Satsuki Shibano: Wave Notation 3: Erik Satie 1984 Album Review

Erik Satie casts a prolonged shadow. The eccentric French composer’s distinct technique to melody and harmony has traveled a long time downstream from his setting up position in the 19th century, imparting lessons not only to musicians in the modern day classical entire world, but also jazz artists and New York minimalists like John Cage (who, in a 1958 essay, praised Satie’s innovations as “indispensable” to his have get the job done). Handful of, having said that, have been as thoroughly remodeled by Satie as Tokyo-dependent pianist Satsuki Shibano. Her lifelong fascination with the composer commenced in 1977 when, as a college college student, she attended a recital of Satie’s tunes at an art museum in Ikebukuro. “It turned out to be my starting off stage for recognition towards the idea of new music and the way it should be listened to,” Shibano stated of the knowledge.

Adhering to the live performance, Shibano arrived at out to Satoshi Ashikawa, the musician and report-shop owner who arranged the occasion, and questioned to be released to the pianist: Jean-Joël Barbier, a Satie historian from France who recorded the composer’s complete oeuvre of piano functions throughout a sequence of LPs. Barbier agreed to acquire Shibano on as a protégé and whisked her absent to Paris for two and a 50 % yrs of intense research. On her return to Japan in 1982, Shibano played her individual recital of Satie compositions—and this time, Ashikawa approached her with a request. In the time that Shibano had been absent, Ashikawa experienced established his Seem Method label and launched two albums in what he called the Wave Notation collection: Hiroshi Yoshimura’s ambient masterclass New music for 9 Postcards and his own Continue to Way, which took inspiration from Brian Eno’s Songs for Airports. He desired Shibano for the 3rd installment.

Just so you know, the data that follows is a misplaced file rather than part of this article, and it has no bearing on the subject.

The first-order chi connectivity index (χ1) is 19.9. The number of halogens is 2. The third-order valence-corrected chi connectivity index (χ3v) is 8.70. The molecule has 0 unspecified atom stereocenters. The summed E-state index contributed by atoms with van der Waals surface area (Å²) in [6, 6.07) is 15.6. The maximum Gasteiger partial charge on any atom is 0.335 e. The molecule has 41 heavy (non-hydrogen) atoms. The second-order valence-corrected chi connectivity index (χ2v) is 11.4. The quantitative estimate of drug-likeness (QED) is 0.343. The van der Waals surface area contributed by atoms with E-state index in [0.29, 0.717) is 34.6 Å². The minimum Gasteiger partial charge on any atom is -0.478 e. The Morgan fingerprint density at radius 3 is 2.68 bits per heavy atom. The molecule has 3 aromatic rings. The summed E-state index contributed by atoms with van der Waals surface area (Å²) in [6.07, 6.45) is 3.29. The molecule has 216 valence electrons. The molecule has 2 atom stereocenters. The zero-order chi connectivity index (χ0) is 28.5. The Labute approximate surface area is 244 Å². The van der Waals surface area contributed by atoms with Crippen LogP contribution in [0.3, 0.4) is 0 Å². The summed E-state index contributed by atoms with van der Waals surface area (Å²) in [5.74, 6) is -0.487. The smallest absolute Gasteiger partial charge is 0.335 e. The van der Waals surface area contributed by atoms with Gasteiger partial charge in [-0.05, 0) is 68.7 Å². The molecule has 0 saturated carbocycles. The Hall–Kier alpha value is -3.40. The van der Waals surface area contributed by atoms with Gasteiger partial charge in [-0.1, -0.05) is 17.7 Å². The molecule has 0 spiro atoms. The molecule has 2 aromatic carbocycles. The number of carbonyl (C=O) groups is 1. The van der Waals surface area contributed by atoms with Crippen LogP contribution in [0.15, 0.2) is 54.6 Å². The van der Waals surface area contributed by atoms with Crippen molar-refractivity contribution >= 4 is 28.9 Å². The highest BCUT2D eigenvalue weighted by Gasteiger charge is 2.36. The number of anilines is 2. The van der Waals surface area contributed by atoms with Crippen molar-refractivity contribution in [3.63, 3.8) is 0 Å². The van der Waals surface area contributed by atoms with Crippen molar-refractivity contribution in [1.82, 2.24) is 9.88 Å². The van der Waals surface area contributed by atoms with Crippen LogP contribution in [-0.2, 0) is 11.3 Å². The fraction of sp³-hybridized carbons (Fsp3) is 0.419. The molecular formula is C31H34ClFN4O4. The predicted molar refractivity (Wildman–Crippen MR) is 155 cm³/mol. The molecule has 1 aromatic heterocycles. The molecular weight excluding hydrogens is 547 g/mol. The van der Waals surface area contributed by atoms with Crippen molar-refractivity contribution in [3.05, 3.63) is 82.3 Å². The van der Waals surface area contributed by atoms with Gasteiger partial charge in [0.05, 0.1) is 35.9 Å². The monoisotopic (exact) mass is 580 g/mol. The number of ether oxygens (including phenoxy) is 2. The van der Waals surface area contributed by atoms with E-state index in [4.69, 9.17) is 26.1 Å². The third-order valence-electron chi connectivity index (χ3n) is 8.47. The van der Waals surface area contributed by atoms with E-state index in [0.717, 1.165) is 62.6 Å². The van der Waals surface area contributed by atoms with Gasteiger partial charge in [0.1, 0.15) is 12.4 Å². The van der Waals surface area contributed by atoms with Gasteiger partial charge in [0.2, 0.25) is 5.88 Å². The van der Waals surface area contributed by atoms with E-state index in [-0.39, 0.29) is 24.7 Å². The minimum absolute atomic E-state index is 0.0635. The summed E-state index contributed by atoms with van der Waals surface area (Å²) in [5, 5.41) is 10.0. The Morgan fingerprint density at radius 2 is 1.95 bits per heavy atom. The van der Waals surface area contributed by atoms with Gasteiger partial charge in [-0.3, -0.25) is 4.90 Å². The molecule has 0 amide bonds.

Wave Notation 3: Erik Satie 1984 was conceived as a compilation of Satie’s “household furniture audio,” which proposed the concept of songs created to soundtrack every day life lengthy in advance of Eno or any individual else did. Ashikawa and Yoshimura were being developing a radical strategy of “environmental music” together, in which the parts they composed had been inextricably joined with sites. Satie’s household furniture songs was fundamental to this idea Japan was at the apex of a renewed fascination in his work. (One national newspaper termed it a “quiet increase.”) But there was an abrupt change of programs Ashikawa passed away in a auto incident only a calendar year just after commissioning the album, and Shibano was left to full it on her have. She opted for solo piano, performed without having accompaniment. It is just Shibano and her muse.

By Indana